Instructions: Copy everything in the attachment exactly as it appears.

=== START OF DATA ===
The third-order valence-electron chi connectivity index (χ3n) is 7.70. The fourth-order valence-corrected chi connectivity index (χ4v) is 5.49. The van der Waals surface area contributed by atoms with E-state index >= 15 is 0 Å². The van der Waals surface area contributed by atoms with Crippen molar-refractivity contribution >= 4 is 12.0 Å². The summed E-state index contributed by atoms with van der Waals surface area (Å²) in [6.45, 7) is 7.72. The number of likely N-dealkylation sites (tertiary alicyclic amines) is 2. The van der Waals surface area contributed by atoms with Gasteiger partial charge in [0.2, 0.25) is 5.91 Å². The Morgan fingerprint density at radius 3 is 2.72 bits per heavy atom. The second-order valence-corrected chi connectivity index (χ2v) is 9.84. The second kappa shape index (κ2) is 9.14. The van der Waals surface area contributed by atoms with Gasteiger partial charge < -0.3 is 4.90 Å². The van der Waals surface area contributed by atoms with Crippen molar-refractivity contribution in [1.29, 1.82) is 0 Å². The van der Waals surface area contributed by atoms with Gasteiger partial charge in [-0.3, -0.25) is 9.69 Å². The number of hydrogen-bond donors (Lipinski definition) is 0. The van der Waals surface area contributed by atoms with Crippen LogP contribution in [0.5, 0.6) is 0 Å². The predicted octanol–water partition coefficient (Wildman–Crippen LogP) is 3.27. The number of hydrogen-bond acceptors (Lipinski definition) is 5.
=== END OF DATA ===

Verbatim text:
The third-order valence-electron chi connectivity index (χ3n) is 7.70. The fourth-order valence-corrected chi connectivity index (χ4v) is 5.49. The van der Waals surface area contributed by atoms with E-state index >= 15 is 0 Å². The van der Waals surface area contributed by atoms with Crippen molar-refractivity contribution >= 4 is 12.0 Å². The summed E-state index contributed by atoms with van der Waals surface area (Å²) in [6.45, 7) is 7.72. The number of likely N-dealkylation sites (tertiary alicyclic amines) is 2. The van der Waals surface area contributed by atoms with Gasteiger partial charge in [0.2, 0.25) is 5.91 Å². The Morgan fingerprint density at radius 3 is 2.72 bits per heavy atom. The second-order valence-corrected chi connectivity index (χ2v) is 9.84. The second kappa shape index (κ2) is 9.14. The van der Waals surface area contributed by atoms with Gasteiger partial charge < -0.3 is 4.90 Å². The van der Waals surface area contributed by atoms with Crippen molar-refractivity contribution in [1.29, 1.82) is 0 Å². The van der Waals surface area contributed by atoms with Gasteiger partial charge in [-0.3, -0.25) is 9.69 Å². The number of hydrogen-bond donors (Lipinski definition) is 0. The van der Waals surface area contributed by atoms with Crippen LogP contribution in [0.5, 0.6) is 0 Å². The predicted octanol–water partition coefficient (Wildman–Crippen LogP) is 3.27. The number of hydrogen-bond acceptors (Lipinski definition) is 5.